“This is going to be a long year because where is the food to eat? Of course, we’ll have food, but will it be enough? Can it go round?,” he quipped.

He said he would sell half of his harvest and keep half for his family. “People need to buy foodstuff and keep it because we’re here on the fields, and we’re seeing what is happening.”

Muttaqa Sani, a farmer in Gamawa, told PREMIUM TIMES that their colleagues in other states have started reaching out to them.

He said: “Just yesterday, two trailer vehicles from Taraba and Adamawa came here looking for rice, but we don’t have it (rice). Adamawa, for instance, is like Bauchi and Jigawa and they farm rice a lot, but they’re already looking for it. That should tell you what’s to come.”

The Vice Chairman of All Farmers Association of Nigeria AFAN in Bauchi State, Muhammadu – Aminu Tukur, whose farm was also flooded, told PREMIUM TIMES that the level of destruction not only in the state but nationwide would affect food supply and possibly lead to food scarcity.

“In Bauchi North Senatorial district for instance, you have a lot of areas especially Zaki, Gamawa, Dambam that have been affected heavily. The areas are mostly riverine; with potential for good harvest. Fishers in those places are already in panic mode because the fish have been carried away by floodwater,” he said.

Bauchi Government Reacts

The Bauchi State government said the floods that wreaked havoc across the state could have been worse if not for the sensitization it carried out.

The Director General of the State Environmental Protection Agency, Basepa, Ibrahim Kabir, told PREMIUM TIMES that sensitization exercises were carried out, especially through radio and at worship places, to alert residents and farmers on the impending floods.

“We’ve synergy with the Ministry of Religious Affairs because people listen to their Imams and pastors very well. When NiMet informed us of the impending floods, we met with the NOA (National Orientation Agency) and discussed how to go about it. We met with Imams and Pastors under their ministry, and we explained everything to them that has helped a lot because we don’t have so many casualties.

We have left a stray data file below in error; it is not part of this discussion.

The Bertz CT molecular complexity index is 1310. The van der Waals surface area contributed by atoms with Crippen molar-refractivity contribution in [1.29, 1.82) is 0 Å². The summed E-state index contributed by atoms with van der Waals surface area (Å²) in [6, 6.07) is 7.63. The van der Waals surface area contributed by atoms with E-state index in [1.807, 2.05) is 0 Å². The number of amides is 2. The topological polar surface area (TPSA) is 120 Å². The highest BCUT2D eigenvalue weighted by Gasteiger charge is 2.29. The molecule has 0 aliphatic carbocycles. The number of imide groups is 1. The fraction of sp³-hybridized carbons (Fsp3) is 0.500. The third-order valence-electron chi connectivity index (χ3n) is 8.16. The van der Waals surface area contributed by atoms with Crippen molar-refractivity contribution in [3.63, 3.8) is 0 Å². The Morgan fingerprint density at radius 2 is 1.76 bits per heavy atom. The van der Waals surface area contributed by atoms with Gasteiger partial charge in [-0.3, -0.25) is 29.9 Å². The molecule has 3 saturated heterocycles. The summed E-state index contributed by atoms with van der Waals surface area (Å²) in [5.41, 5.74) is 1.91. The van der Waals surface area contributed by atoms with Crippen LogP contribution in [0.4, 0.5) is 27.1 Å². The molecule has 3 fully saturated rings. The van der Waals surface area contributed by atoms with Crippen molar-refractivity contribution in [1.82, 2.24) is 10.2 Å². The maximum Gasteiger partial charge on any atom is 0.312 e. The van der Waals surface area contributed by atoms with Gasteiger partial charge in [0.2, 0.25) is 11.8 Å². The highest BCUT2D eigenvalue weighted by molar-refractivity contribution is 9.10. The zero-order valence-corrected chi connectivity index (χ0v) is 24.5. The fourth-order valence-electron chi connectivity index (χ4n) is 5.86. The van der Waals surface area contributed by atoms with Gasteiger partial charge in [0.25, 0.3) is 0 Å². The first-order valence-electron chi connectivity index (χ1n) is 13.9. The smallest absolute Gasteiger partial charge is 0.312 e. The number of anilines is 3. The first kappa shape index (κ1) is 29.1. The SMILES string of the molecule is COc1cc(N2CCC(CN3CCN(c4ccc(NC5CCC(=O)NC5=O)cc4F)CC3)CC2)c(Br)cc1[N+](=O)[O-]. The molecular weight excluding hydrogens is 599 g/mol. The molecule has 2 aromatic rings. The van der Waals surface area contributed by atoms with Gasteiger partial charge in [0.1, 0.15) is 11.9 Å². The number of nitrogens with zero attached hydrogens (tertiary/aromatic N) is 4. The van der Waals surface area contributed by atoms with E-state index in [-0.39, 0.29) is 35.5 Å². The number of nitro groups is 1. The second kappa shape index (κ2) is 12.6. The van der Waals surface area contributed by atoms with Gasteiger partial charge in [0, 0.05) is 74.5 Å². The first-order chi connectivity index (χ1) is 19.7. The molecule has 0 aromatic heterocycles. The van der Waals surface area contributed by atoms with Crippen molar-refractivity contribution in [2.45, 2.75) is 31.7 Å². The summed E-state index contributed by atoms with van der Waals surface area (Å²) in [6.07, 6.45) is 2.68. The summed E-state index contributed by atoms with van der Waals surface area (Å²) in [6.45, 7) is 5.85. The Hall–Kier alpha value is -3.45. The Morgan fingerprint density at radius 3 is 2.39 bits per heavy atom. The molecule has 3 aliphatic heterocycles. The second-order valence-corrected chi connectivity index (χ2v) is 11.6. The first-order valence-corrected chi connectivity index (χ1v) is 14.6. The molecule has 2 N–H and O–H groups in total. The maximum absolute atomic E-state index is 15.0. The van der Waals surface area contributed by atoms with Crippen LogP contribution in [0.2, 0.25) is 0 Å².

“For instance, we told religious leaders to warn the people to avoid going to the farm when they see it’s about to rain to avoid being trapped by the rain and or rivers,” he said.

He said the state government has also paid the counterpart funding to avert encroachment and other climate issues.

“We’ve paid N500 million in an economic dispensation like ours, you know that it’s a good commitment. It’s just to mitigate climate change, to support the social wellbeing of the people, improve the agricultural practices to make them sustainable to create smart agriculture in the entire state,” he said.

Mr Kabir added that the state government has started improving and expanding waterways and drainages in the cities and towns.

On his part, Mr Tukur urged the government to take the lead and provide a sustainable water system for farmers to engage in year-round farming.

“If farmers can harvest after four months, do you think we’ll be hungry in this country?” Mr Tukur said.

“We want them to support farmers to be conducting all-year-round farming because a farmer has no business waiting for the rainy season to go to the farm. Repair and build new dams, dredge the rivers, support the farmers, and we’ll not be talking of food scarcity.”

This investigation was completed with the support of the Centre for Journalism Innovation and Development and the Centre for Investigative Journalism’s Open Climate Reporting Initiative.

This report was first published in Premium Times.